Christchurch Hospital’s latest study: IDENTAKIT-HF

If it weren’t for your kidney’s, where would you be? You’d be in the hospital or infirmary (with apologies to Fred Dagg). The heart and kidneys are not just linked by a pipe, but the health of one is very much dependent on the health of the other. Acute Kidney Injury (AKI) is a phenomenon whereby there is a sudden loss of all or some of the kidneys’ filtration ability. This can have dire immediate consequences with a greater increased risk of mortality & longer hospital stays. It can also increase the risk of developing a chronic kidney disease or even later cardiac problems. Unfortunately, AKI is devilishly difficult to detect, and therefore there are no early treatments. It is also very common – some 4-5% of all hospital patients. Those with heart failure are particularly vulnerable.

IDENTAKIT-HF is a new project all about identifying AKI biomarkers inheart failure. Two weeks ago it enrolled its first patient. It is a collaborative project involving myself, the Christchurch Heart Institute, and a biomarker laboratory in Prince of Wales Hospital, Sydney headed by former Christchurch nephrologist Professor Zoltan Endre. Not only are blood samples being taken from patients with heart failure and potential AKI, but also urine samples. This is because various novel protein markers in the urine appear to respond much more quickly to AKI than markers in the blood. It is now recognised, that not one marker, but a panel of markers is needed to identify AKI and provide information about how to target any treatments. IDENTAKIT-HF will identify the likely members of such a panel and then test if they really do identify the disease and predict its course. This will form the platform for future intervention trials to develop treatments and improve patient outcomes.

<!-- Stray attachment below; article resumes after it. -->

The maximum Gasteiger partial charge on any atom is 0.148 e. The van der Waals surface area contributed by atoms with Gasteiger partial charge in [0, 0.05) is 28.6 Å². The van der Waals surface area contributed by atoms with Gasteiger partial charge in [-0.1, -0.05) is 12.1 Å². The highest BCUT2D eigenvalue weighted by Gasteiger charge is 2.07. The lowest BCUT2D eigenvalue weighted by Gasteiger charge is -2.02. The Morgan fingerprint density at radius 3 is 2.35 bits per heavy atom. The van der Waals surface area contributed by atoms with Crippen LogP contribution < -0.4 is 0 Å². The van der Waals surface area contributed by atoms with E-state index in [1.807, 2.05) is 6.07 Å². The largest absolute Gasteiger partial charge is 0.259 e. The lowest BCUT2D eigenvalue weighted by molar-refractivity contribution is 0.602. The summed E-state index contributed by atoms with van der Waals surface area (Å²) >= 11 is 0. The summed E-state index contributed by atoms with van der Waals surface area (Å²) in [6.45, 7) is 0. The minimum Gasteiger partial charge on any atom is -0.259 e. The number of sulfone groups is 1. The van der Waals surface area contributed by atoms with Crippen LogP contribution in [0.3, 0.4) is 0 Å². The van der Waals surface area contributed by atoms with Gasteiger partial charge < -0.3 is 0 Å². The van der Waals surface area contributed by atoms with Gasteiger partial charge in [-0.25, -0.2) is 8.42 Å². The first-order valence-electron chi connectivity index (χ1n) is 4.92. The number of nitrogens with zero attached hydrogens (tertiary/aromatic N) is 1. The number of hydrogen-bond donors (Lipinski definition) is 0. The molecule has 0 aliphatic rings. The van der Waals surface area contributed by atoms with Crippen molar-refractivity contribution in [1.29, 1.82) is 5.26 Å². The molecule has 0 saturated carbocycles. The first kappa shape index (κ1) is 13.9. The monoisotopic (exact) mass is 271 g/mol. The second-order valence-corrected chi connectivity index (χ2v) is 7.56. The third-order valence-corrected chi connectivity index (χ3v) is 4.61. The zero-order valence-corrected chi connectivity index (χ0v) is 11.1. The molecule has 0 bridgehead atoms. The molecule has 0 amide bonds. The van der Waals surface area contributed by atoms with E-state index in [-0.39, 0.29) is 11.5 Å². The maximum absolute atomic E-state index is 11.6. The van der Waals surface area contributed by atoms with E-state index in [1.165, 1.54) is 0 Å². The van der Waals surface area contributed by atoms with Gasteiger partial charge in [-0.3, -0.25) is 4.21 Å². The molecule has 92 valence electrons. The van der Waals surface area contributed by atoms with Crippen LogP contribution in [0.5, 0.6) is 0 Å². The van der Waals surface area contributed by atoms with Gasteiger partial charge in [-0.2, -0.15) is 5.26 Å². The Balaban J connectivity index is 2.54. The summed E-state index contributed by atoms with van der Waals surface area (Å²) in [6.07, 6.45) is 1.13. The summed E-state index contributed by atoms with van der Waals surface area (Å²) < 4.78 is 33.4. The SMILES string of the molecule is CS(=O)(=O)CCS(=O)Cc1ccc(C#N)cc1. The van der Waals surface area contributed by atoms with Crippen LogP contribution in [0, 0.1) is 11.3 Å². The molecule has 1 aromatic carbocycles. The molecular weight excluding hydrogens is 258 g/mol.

Advertisements

Got something to say? Don't be shy

Fill in your details below or click an icon to log in:

WordPress.com Logo

You are commenting using your WordPress.com account. Log Out / Change )

Twitter picture

You are commenting using your Twitter account. Log Out / Change )

Facebook photo

You are commenting using your Facebook account. Log Out / Change )

Google+ photo

You are commenting using your Google+ account. Log Out / Change )

Connecting to %s